Recently I had the privilege of hearing George Marsden speak. Marsden is widely considered the “dean” of evangelical historians. That is, he practically pioneered and led in the study of the history of the evangelical movement. He taught at Calvin College, Duke Divinity School and retired from the University of Notre Dame (where Mark Noll succeeded him). Marsden helped many of us, in our callow years as budding evangelical scholars, distinguish between “evangelicalism” and “fundamentalism.” The lecture I heard, just recently, was about C. S. Lewis and Mere Christianity—a phenomenon that continues to grow in influence and not only among evangelicals.
Hearing Marsden, and meeting him for the first time, reminded me of an essay I wrote a few years ago that never was published. If I posted it here, I have forgotten that. So here it is:
What is “deconstruction,” anyway? Well, I’ve been reading a lot about that and it turns out it’s not at all what I had been told. It’s not “destruction” but rather has a positive agenda–to expose idols for what they are and help institutions and movements (etc.) improve themselves by becoming more open, more just and more flexible.
A basic presupposition of deconstruction is that all ideologies are idols because they usurp the place of God (for Christian deconstructionists) and/or claim to be what no human system can be–totalizing, monolithic, all-encompassing explanatory schemes that function as God (for secular deconstructionists).
According to Peter Rollins (How [Not] to Speak of God) (depending largely on Christian philosopher Merold Westphal) there are at least two principles of deconstruction: the principle of finitude and the principle of suspicion. These, along with some other possible deconstructive principles, serve as critical tools for exposing idols.
Today some are making an idol out of “evangelicalism.” They are doing that by insisting that it is a closed system, exclusive of all but themselves and those who think just like them, always the same (impervious to change and development), absolutely and objectively true (unbiased, without perspective) and bounded by identifiable boundaries (propositional truths) impervious to outsiders or new ideas and established by “the received evangelical tradition.”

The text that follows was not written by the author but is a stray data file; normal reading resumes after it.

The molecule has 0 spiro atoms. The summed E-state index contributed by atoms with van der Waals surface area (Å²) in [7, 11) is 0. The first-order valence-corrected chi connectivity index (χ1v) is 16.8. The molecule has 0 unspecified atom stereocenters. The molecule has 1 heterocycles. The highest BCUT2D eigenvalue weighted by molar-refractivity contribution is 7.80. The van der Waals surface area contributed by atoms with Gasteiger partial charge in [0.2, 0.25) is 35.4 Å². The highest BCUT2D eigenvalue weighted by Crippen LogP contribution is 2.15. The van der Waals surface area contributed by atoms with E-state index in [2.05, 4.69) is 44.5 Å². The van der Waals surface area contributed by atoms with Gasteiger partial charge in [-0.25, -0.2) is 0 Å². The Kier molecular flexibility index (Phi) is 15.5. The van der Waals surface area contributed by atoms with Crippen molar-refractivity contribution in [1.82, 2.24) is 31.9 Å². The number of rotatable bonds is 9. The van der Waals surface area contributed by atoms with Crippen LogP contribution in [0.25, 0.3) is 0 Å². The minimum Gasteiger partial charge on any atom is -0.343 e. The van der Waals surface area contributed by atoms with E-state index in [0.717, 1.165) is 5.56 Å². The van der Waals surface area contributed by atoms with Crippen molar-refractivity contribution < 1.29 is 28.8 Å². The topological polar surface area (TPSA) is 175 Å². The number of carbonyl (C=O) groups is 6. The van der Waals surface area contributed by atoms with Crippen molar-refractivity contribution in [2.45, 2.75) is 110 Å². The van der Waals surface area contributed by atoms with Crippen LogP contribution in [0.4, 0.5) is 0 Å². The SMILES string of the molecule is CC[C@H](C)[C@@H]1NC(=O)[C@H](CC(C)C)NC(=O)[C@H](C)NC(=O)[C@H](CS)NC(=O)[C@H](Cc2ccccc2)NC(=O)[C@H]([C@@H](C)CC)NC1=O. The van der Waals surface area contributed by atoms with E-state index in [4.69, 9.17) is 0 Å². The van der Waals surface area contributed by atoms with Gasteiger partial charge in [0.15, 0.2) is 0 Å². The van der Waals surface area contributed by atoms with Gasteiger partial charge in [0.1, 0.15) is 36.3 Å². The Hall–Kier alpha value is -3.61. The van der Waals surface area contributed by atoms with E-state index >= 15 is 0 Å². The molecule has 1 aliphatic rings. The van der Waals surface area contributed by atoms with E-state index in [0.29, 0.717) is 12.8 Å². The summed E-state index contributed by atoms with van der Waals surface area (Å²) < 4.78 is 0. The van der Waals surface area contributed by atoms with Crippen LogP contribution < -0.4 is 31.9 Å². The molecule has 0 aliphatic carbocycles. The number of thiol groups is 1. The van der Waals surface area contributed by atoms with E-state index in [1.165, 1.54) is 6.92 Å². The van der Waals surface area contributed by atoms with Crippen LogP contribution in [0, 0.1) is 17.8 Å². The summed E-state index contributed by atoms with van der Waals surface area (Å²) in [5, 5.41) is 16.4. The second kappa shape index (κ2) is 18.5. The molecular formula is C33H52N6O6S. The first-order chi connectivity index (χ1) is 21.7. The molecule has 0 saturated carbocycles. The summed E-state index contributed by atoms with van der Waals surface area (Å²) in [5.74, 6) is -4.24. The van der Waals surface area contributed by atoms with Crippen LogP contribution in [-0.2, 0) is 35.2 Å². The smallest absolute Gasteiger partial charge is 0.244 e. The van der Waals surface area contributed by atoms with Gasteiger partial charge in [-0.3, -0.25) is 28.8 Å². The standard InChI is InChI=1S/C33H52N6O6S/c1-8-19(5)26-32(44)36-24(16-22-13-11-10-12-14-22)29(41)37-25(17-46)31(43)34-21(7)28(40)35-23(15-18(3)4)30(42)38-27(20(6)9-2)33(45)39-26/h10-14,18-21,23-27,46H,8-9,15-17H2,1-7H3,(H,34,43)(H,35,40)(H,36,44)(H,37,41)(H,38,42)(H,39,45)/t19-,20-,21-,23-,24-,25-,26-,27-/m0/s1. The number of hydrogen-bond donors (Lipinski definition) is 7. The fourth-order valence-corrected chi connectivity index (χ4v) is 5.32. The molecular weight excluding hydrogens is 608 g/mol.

Of course, few evangelicals would put it this way, but one can easily detect this notion of evangelicalism by reading some of its self-appointed spokesmen.
My intention is not at all to critique authentic evangelicalism, although it is always improvable, but rather my intention is to deconstruct the concept of evangelicalism being promoted by some conservatives.
My first deconstructive move is to demonstrate the aporia of a movement with boundaries. I’ve written about this here before, but it bears repeating. Evangelicalism is a movement and a movement, by definition, cannot have boundaries. Thus, it is simply ridiculous to think of or to talk about evangelical boundaries. Evangelicalism would have to have a magisterium to have boundaries; it has no magisterium. It is a people’s movement stemming from the Reformation, the Pietist renewals, the first and second Great Awakenings, the conservative reaction to liberal theology (early fundamentalism) and dissatisfaction with fundamentalism. Evangelicalism has always been tremendously diverse. All within it have similiar concerns and interests, but the moment you try to put your finger on something that could serve as a boundary (rather than a center of attention and interest) it slips away because someone within the movement has already violated it!
Along the same lines (exposing an aporia of this concept of evangelicalism): evangelicals have always valued the Scripture principle stemming from the Reformation (sola scriptura). They have interpreted it in many different ways, but it stands at the center of the movement (which is a centered set but not a bounded set). Yet, many of those promoting this new, narrow, almost idolatrous notion of evangelicalism seem to violate sola scriptura even as they identify it as a boundary of the movement. They violate it by solidifying tradition and raising it to a level of authority functionally equal with Scripture.